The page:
Genre: Experimental Hip Hop/Industrial Hip Hop
The fate of Hip Hop is kind of up in the air right now. It’s hard not to get the sense that “Trap” is on it’s way out, and Migos’ agonizing new album is just another nail in that coffin. Sure we have the handful of revered rappers who bring lyrical skill combined with modern production to the masses, but this compared to the countless amount of garbage rappers who are in it for a quick cash grab makes it hard to defend the modern state of this beloved genre. There is another world of Hip Hop though that gets it’s recognition from hardcore music fans, but doesn’t and probably never will get it’s recognition from the masses, and that’s the world of “Experimental Hip Hop.” Sure we have the scene of “SoundCloud” rappers offering us a harsher and more abrasive sound, but even that is becoming a gimmick that has desensitized most of us, and one might even say “Experimental Hip Hop” or “Industrial Hip Hop” is becoming a gimmick too. After the breakthrough of “Death Grips” any other artist that dared to take Hip Hop in an abrasive and noisy direction couldn’t escape the “Death Grips” comparisons, and that’s truly unfair because some of these artists really bring a lot of interesting ideas to the table. One artist in particular is Baltimore’s “JPEGMAFIA.” This rapper/producer utilizes the “DIY” aesthetic to create unsettling and unforgiving music that truly has no rules. He’s aware that he’s often thrown into the waning category of abrasive “Experimental Hip Hop,” but he truly does not give a flying fuck. His past material has proven that he’s not afraid to swing at any rapper out there, throwing lyrical jabs at Drake, Kid Cudi, and even “Death Grips.” The rough bass heavy filthy as all Hell production topped with his uncompromising and often disturbing lyrics is enough to scare soccer moms again, and just when they thought music was finally safe. (Open your eyes Reznor, here’s the dangerous music you’re looking for.) On his new album Veteran, “JPEGMAFIA” has created something that transcends just shock value. Don’t get me wrong, the abrasive Peggy we love definitely shows up on this record, I mean there’s a song on this record titled “I Cannot Fucking Wait Until Morrissey Dies” for crying out loud, but the “Experimental” elements of his past material has much more emphasis this time around. The off-kilter drum patterns, the eerie and flat-out bizarre samples, (The guy even samples Ol’ Dirty Bastard’s odd throat noises from his track “Goin’ Down”) and that dirty bass all make for a challenging but intriguing listen. JPEGMAFIA is no one-trick pony though, this album features his most melodic moments, and he even does a bit of singing that actually goes over quite well, well enough to even be in a Top 40 hit if he were inclined to make Pop music, but Peggy doesn’t care about making hits, and thank God for that. In fact, the guy doesn’t really take himself too seriously. He’s aware of the dominance of the internet culture, the meme culture, the music blogger culture, and he’s aware that independent artists like himself more often than not get ahead by internet word-of-mouth. He trolls the trollers, and he has fun doing it. This album is an example of how the internet can be utilized to create worthy art, despite all of the negative aspects of the web, and artists like “JPEGMAFIA” uses the dominance of the web to his advantage, and the outcome is relentless and unfiltered music that follows no rules, and music should never have rules anyway. What a time we’re living in.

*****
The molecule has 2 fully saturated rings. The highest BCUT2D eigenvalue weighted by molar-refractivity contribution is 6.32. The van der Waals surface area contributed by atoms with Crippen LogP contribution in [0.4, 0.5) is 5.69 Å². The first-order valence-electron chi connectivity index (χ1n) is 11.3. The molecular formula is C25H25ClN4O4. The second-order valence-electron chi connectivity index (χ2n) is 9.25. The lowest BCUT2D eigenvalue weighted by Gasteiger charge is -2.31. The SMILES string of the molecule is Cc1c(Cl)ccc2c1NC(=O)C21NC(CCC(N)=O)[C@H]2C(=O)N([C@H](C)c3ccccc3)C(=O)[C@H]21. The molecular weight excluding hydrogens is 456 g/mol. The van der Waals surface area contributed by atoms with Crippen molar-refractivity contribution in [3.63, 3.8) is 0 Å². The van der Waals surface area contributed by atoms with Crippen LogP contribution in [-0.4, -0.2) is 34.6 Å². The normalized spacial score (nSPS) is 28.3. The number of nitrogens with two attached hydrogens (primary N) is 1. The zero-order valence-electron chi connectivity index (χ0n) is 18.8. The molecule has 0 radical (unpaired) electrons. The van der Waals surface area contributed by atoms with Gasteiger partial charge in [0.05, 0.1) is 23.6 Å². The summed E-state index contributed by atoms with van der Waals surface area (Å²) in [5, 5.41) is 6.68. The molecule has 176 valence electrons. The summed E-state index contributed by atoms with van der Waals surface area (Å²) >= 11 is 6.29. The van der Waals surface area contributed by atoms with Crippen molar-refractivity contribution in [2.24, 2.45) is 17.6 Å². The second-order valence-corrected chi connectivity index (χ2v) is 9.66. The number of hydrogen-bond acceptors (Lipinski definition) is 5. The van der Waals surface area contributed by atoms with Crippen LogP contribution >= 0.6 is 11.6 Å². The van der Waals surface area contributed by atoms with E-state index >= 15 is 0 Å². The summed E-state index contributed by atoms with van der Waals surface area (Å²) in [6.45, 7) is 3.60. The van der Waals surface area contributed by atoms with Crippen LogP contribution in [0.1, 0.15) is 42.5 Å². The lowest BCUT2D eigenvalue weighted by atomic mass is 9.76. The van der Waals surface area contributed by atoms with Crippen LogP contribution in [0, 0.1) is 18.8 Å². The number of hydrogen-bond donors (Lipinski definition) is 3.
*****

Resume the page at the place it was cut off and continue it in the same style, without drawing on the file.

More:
Written By: Steven Sandoval